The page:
The Developmental Disorders Working Group of the Task Force--comprised of representatives from the NICHD, EPA, CDC, NIEHS, and other agencies--proposed a longitudinal cohort study that could fill the current research gaps concerning the relationship between the environment and child health. The Task Force accepted this proposal and the National Children's Study was conceived. By the time the Children's Health Act of 2000 authorized "a consortium of representatives from appropriate federal agencies" to lead a study of this nature, the Study's decision-making body was nearly in place. When NICHD established the Study's formal organizational structure, these agencies began meeting in an official capacity, as the ICC.

"The ICC represents a new paradigm, a new way of working together," said Marshalyn Yeargin-Allsopp, M.D., Medical Epidemiologist and Branch Chief, Developmental Disabilities Branch, Division of Birth Defects and Developmental Disabilities, CDC, and ICC member. "Sometimes the power rests with just one agency. In the case of the National Children's Study, the contributions of all the lead agencies are seen as equally important. The spirit of collaboration is definitely there."

Liz Blackburn, R.N., B.S.N., who chairs the ICC, points out that the Committee's differing viewpoints make the science better. "We have had to make some challenging decisions about the direction of the Study," said Ms. Blackburn, Coordinator of Community Affairs and Outreach at EPA's Office of Children's Health Protection and Environmental Education. "For example, to decide what types of information to collect and what is reasonable to ask of participants, without causing undue burden."

"To make these decisions, we give everyone a chance to weigh in. If there are differences of opinion, it is usually due to our varied scientific disciplines--we have pediatricians, epidemiologists, exposure and public health scientists, and policy and community outreach experts. Sometimes we need expert counsel from others to help us make the most informed decision," said Ms. Blackburn.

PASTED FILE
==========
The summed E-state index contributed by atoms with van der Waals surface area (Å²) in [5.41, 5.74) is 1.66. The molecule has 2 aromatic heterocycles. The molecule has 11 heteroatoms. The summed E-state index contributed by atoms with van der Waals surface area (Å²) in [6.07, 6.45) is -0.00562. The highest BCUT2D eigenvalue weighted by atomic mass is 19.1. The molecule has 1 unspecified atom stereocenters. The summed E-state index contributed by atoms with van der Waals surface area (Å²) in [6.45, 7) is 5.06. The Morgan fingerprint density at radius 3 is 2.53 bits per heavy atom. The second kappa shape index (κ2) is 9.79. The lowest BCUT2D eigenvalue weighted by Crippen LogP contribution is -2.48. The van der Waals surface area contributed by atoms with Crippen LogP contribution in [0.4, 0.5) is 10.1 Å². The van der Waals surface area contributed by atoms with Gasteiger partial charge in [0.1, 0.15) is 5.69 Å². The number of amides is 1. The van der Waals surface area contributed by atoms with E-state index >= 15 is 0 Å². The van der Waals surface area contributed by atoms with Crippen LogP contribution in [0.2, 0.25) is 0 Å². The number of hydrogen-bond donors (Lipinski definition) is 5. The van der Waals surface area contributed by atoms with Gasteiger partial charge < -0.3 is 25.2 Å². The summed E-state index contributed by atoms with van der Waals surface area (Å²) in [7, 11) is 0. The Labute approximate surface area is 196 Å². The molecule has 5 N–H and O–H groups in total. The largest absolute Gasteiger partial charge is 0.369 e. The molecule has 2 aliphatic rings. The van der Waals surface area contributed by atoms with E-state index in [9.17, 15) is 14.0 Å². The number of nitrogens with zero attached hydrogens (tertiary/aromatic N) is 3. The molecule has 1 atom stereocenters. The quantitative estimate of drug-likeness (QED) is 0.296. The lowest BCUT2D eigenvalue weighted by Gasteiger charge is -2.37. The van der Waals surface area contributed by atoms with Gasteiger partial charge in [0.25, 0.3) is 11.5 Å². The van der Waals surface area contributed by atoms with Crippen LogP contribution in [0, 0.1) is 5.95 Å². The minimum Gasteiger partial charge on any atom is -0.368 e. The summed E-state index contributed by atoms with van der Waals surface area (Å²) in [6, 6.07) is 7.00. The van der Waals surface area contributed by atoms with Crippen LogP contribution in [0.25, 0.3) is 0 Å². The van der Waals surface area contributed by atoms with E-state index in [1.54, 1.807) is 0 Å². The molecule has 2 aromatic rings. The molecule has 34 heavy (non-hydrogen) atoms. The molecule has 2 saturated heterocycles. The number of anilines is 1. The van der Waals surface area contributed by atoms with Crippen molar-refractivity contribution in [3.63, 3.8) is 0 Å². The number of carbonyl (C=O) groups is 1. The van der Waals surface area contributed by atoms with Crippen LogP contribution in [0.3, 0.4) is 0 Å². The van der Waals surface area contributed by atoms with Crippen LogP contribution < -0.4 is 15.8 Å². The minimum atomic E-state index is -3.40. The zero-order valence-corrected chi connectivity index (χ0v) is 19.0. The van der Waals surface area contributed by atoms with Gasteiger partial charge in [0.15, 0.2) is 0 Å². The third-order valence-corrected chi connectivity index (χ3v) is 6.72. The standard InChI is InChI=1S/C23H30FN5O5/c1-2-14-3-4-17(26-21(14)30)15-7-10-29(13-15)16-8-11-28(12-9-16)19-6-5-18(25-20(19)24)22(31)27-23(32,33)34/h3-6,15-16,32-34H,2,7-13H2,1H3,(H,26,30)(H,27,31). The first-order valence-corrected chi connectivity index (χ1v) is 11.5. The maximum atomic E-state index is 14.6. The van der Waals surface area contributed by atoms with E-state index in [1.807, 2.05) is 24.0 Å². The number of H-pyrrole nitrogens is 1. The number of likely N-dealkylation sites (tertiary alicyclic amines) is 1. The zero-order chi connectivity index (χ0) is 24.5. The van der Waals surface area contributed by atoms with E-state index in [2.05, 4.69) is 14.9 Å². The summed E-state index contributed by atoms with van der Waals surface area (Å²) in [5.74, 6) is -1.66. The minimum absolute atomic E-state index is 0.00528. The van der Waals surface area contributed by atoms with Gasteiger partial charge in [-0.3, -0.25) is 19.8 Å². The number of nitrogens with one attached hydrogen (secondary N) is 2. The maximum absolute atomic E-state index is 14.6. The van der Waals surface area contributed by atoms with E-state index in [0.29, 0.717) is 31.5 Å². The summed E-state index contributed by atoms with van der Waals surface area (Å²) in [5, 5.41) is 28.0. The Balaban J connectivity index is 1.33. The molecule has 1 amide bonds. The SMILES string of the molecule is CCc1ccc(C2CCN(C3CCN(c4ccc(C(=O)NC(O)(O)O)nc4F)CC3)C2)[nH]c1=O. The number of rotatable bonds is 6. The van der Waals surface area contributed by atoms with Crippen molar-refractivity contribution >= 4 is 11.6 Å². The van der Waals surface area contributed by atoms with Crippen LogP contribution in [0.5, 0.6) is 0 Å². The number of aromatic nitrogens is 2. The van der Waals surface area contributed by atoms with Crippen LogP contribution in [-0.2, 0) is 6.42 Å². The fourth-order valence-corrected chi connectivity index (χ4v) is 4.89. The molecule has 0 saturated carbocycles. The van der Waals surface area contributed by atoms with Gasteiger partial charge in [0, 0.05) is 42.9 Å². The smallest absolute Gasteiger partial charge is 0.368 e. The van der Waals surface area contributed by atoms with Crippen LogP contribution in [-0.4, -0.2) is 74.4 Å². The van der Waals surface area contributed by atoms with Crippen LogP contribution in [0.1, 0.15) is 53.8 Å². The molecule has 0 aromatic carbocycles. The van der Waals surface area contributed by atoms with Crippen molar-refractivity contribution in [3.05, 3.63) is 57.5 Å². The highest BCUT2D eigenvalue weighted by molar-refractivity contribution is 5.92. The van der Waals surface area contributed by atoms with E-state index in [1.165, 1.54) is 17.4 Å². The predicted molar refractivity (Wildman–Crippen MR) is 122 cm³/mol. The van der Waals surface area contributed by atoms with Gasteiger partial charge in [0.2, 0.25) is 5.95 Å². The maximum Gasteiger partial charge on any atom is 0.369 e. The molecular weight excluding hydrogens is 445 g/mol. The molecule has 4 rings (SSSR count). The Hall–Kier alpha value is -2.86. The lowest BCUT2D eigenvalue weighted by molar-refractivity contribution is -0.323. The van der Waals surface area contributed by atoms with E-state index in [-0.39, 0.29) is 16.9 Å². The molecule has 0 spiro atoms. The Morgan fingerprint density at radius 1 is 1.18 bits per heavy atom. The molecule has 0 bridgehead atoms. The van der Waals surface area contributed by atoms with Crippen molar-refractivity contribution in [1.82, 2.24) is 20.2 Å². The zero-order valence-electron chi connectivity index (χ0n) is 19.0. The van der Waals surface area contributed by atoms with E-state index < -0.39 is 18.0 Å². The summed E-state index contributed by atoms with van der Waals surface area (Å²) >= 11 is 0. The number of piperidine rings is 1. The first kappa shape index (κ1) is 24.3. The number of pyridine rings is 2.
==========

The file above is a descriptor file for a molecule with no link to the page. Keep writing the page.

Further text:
Each agency brings a unique perspective to the Study. With its mission rooted in child health and well being, the NICHD leads the other agencies with oversight from NICHD Director Duane Alexander, M.D. The CDC lends large-scale data collection, state-of-the-art laboratories, and community networks, while EPA brings its experience in the assessment of environmental health exposures and connections at the local level through its regional presence. NIEHS has extensive expertise examining the environmental underpinnings of human disease and how very early exposure to environmental agents can translate into disease and dysfunction later in life.

"The lead agencies bring visibility, intellectual capital, and community networks to the Study, which one agency alone could not provide," said Yvonne Maddox, Ph.D., Deputy Director of the NICHD.

Members of the ICC recently engaged their respective agencies in a review of the Research Plan--a detailed document that describes the need for the Study and how it will be carried out--and is currently deciding how to address major Study components such as adjunct studies and the timeline for reporting Study findings. ICC oversight helps ensure that data generated by the National Children's Study is relevant to government agencies who issue policies related to child health and development.

Additional Federal Agency Input

In addition to the ICC, the Federal Consortium also provides guidance to the Study. This forum, which includes representatives from multiple federal agencies, meets as needed and at the discretion of the ICC and Program Office, as part of the comprehensive Study review process. The Federal Consortium will continue to inform federal agencies about the Study's progress and to seek their input, especially as findings from the Study emerge which may impact the activities of federal agencies such as the Indian Health Service and its child health policies and programs, among other agencies.

Investigators from various sectors, including government, will also be encouraged to submit proposals to use National Children's Study data for the conduct of adjunct studies. "The Study will yield rich datasets that provide an opportunity for interagency collaboration beyond the parameters of the National Children's Study. With these data, researchers can conduct adjunct studies that will answer all sorts of questions we haven't even considered," said Dr. Maddox.

By evaluating how environmental exposures before birth and in childhood impact both child and adult health, the National Children's Study will seek answers about the root causes of many health conditions--such as obesity, asthma, and autism--which various federal agencies aim to redress. Input from these agencies and collaboration from the Study lead agencies will help ensure the best research, hopefully leading to better policies and health programs for all U.S. children.